“But 1 Corinthians 14 says that women should be silent in churches…right?” It was a shy question from a high school student, in the middle of a church fundraising supper. I had been chatting with this student and his family, and his father mentioned how the Bible passage had come up in discussion at their home a few days earlier. “I believe that women can be preachers. In fact, a woman pastor performed my wife’s and my wedding ceremony more than twenty years ago,” the father said to me as the mother nodded in agreement. “But we believe that the Bible is the Word of God, and I didn’t know what to say to my son when he read those verses. Maybe you can help us understand.” The father, mother, and son all looked at me with tentative but cu... Read more
While there is only one way to peace with God and eternal life, and that way is Jesus, there are many ways in which people come to be enlightened about God's heart for his creation in mutuality. It would be a great encouragement to everyone to read how you first came to see the truth that in Christ "there is neither Jew nor Gentile, neither slave nor free, neither male nor female, for you are all one in Christ Jesus" (TNIV) While it can be a growing awareness and learning, there is often a starting point ;  a questioning, a comparing of God's character with what is being taught, some dramatic situation which made you wonder about heirarchy and its place in the church. Maybe your upbringing or friends or something you read...the list is endless. Please write... Read more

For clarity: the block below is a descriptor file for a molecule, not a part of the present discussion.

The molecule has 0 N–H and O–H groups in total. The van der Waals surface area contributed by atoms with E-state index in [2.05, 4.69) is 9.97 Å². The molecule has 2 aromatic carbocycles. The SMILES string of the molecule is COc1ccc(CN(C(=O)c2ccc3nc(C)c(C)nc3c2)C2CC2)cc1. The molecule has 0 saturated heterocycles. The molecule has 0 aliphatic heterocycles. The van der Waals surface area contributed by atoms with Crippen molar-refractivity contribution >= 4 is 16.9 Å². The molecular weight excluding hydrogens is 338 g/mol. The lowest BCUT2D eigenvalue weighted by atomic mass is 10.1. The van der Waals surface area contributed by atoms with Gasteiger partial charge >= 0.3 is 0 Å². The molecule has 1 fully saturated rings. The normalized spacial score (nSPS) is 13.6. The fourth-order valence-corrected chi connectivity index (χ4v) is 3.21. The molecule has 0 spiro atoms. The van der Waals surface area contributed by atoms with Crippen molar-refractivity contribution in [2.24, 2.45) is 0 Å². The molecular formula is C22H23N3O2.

I was miffed. I had requested Jim Henderson's upcoming book,The Resignation of Eve, expecting a fiery egalitarian polemic about how limiting women's roles is driving women away from the church--a premise supported by recent research from Barna indicating that women, as a group, are abandoning the church faster than men. Instead, I found myself immersed in a series of interviews that sounded an awful lot like the conversations I have over chocolate chip muffins and watery Folgers at my weekly women's Bible studies. And frankly, after 15 years of involvement in women's ministries, the last thing I wanted to read about was one more woman expressing insecurity about her gifts and ambivalence about her position in her church. It was what I needed to read, though. By the time... Read more
“Where?” I asked Angela (not her real name).  Our kids are in the same ballet class.  Seated next to her in the parent peanut gallery the other day as “Simon Legree la Ballet Instructor” put the class through Arabesques, Pliésand other Baryshnikov-isms, Angela saw I was reading from Galatians.  One observation led to others about families, grandparents, kids, spouses and marriage. Somewhere in the conversation, Angela mentioned that her husband had asked her to “take the lead” in the “spiritual training of our kids.”  Angela clearly found the suggestion that a wife “lead” anything akin to asking to be launched into space without a parachute.  Or flight control.   “That... Read more
Children's ministry is important for all the obvious reasons. Children are loved by God. Children are important to the Church. They are innocent and impressionable. Their presence brightens any congregation. But for those of us committed to promoting egalitarian principles, ministry to children is important for another reason--children's ministry is adult ministry. And, of course, many children's ministers--even in complementarian churches--are women. Every children's minister spends a significant amount of time ministering to and with adults. A typical children's minister works closely with scores of parents and grandparents, teachers, and other volunteers. Comforting  A young boy's grandmother dies. The children's minister attends the funeral. Sh... Read more